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pfenlon

Wheel advice sought

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I am getting a pair of new rear wheels in Alloy, they will be as smooth as a babys bum of course.

 

I want to get my front wheels to match, but these are made from Magnesium, and the surface isn't as smooth.

 

would bead blasting produce a smoother finish, I know shot isn't to be used.

 

Then minimum amounts of filler might I hope finish them of nicely???

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Pete,

 

Put the two new ones on one side of the car, the older ones on the other - matching!!

 

Simples

 

:D:D

 

Alan

I suppose I asked for that, 2 are 10 inches wide and the other 2 are 8" wide.

 

Wake up at the back.

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Hi Pete,

 

I think you need to try a very soft blasting medium rather than the usual beads, maybe pumice finished with corn cob or some such exotic . . . . .

 

I did once clean up some well weathered ex-F1 mags with an old tin of Panshine, which worked a treat - hard work, but did the job.

 

Cheers

 

Alec

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Hello Alec, a pal of mine has the same problem, but he just bought another 2 wheels to make the matching set!

 

Ive been pondering spending on these two wheels for over 2 years. As you know the pension pot isn't an everlasting fund.

 

I have of course heard of Pumice stone, but wonder how that would work.

 

Ajax or Vim would certainly clean it but would it make it a bit smoother for paint?

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Yes Pete, I used it with one of those stainless steel pan scrubbing pads to get back to a smooth surface, then polished with fine steel wool and either T-cut or Farecla, one of those.

 

Slow work, but a decent result, and for next to no money !

 

Pumice is blasted as a fine powder, as of course is corn cob.

 

Cheers

 

Alec

Edited by Alec Pringle

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Hi Pete,

we had a few mag alloy wheels at BEA and they were a pig to play with.

If you do clean the wheels before painting then have you thought about sealing the surface after cleaning.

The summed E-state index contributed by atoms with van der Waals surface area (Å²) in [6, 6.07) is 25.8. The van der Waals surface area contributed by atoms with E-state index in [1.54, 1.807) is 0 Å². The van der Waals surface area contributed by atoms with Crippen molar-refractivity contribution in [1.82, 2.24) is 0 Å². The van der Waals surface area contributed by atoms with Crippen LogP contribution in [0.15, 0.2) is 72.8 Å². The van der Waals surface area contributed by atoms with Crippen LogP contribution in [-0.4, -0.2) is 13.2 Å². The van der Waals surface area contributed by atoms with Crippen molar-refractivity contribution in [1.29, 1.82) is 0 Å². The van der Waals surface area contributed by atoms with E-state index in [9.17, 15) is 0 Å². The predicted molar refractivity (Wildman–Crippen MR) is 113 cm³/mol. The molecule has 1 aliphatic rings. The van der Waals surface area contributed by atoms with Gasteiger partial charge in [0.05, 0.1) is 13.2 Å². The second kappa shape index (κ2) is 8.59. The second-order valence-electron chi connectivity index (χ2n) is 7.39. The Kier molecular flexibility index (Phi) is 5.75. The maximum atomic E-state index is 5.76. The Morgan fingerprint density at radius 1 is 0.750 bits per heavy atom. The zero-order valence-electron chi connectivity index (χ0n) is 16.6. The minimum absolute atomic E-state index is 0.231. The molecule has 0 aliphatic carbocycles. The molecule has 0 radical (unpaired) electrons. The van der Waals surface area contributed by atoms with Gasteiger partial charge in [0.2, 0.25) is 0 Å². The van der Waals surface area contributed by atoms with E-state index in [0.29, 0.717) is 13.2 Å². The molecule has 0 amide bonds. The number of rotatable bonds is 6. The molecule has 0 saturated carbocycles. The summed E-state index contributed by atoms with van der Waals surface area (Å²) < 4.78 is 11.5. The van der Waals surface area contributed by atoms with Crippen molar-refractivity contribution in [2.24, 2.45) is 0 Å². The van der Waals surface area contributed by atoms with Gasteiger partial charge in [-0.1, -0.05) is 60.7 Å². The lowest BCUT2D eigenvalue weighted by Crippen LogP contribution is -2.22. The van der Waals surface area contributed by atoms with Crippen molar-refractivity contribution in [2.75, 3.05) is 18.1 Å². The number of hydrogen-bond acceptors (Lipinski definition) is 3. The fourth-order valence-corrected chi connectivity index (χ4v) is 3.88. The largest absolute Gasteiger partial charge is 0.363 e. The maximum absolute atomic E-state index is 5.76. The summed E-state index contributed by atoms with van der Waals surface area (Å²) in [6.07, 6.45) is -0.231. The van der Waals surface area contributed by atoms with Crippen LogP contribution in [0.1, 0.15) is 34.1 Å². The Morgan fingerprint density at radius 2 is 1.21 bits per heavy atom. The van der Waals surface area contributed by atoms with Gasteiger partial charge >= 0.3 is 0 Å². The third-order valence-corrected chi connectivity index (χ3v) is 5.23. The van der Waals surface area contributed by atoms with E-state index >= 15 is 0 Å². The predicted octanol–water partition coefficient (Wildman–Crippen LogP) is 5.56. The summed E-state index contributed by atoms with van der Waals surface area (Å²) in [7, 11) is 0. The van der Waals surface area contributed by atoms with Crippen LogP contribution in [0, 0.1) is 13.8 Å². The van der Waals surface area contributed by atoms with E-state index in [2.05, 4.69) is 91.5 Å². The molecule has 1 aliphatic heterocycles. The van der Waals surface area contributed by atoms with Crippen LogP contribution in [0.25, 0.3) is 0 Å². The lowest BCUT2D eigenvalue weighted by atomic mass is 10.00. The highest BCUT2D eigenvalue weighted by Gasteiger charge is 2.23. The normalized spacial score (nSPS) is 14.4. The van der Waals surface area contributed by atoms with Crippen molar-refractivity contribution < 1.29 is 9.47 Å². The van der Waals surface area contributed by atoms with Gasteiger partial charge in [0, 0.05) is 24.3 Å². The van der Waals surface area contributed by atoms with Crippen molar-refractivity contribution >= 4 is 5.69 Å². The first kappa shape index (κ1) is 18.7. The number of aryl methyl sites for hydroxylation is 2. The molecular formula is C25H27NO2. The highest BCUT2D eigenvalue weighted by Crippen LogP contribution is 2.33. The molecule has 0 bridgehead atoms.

Perhaps have a word here http://www.stainrest.com/?gclid=EAIaIQobChMIruyG2KW91gIVVc-yCh0VFA18EAAYASAAEgIjefD_BwE

 

Mag alloy is quite reactive and will corrode quite quickly - hence the often rough surface,

If you blast clean the wheels they may look a lot worse than before you started - the blasting may open the pores filled with corrosion oxides.

But to get a good finish that is what is needed.

Be careful if you decide to grind/polish and allow the powder into the air it is quite combustible (as are many fine particles)

 

Roger

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Hi Pete,

 

Roger is quite right about the dangers of mag powder - nasty stuff in every respect.

 

He is also spot on when it comes to corrosion - magnesium wheels can corrode fast and deep, all too quickly. Back in the days when I managed a works team, we sold off the mag wheels and replaced with new halfway through the season, that's how fast the weekly corrosion removal and polishing removed metal, and we had the budget to 'life' every component.

 

Don't get carried away for the sake of paint . . . . .

 

Listen to Roger, he's a proper engineer with all that aerospace knowledge !

 

Cheers

 

Alec

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Stiff bristle brush for powdery stuff. Vapour blast to get to clean metal. Treat with selenium dioxide solution to inhibit. Overcoat with suitable phenolic varnish. That was process we used on mag compressor casings.

Peter W

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Thanks for all the tips they are much appreciated.

 

I will now go online to find out what some of this stuff IS!

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For corrosion removal it's something like 10:1 water (deionised) and chromic acid. Mechanical removal don't use anything to coarse or heavy handed?

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Hi Pete,

 

I brought a set of ARE magnesium wheels back from the states and had them crack tested and refinished by Ian Jemison. http://www.ianjemison.co.uk/

 

I was a little concerned with putting a set of original mag ARE wheels on my TR but the crack testing gave them a clean bill of health and the finish that was applied stopped all further corrision. They still look as good as they did when finished and have done @18K since. Ian Jemison offers great advice from my experience.

 

Hope this helps,

Chris

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I have two sets of original magnesium minilites which I use on my racing car

The mag wheels should go to a specialist who will chemically clean blast, crack test and seal with chromate (nasty stuff)

The cromate is important because it is not what most wheel restorers have and it is the effective way to seal the magnesium alloy so that it can be painted etc

once all of that is done the wheels an be filled (to fill i the errosions) then powder coated

I just had mine powder coated

My wheels went to Steve Turner who runs TPCS-magnesium-refurbs.co.uk

The work cost £85 per wheel - not cheap but I want to race on mine (he actually organised a welded repair on one wheel)

No connections with TPCS

Michael H

Edited by MichaelH

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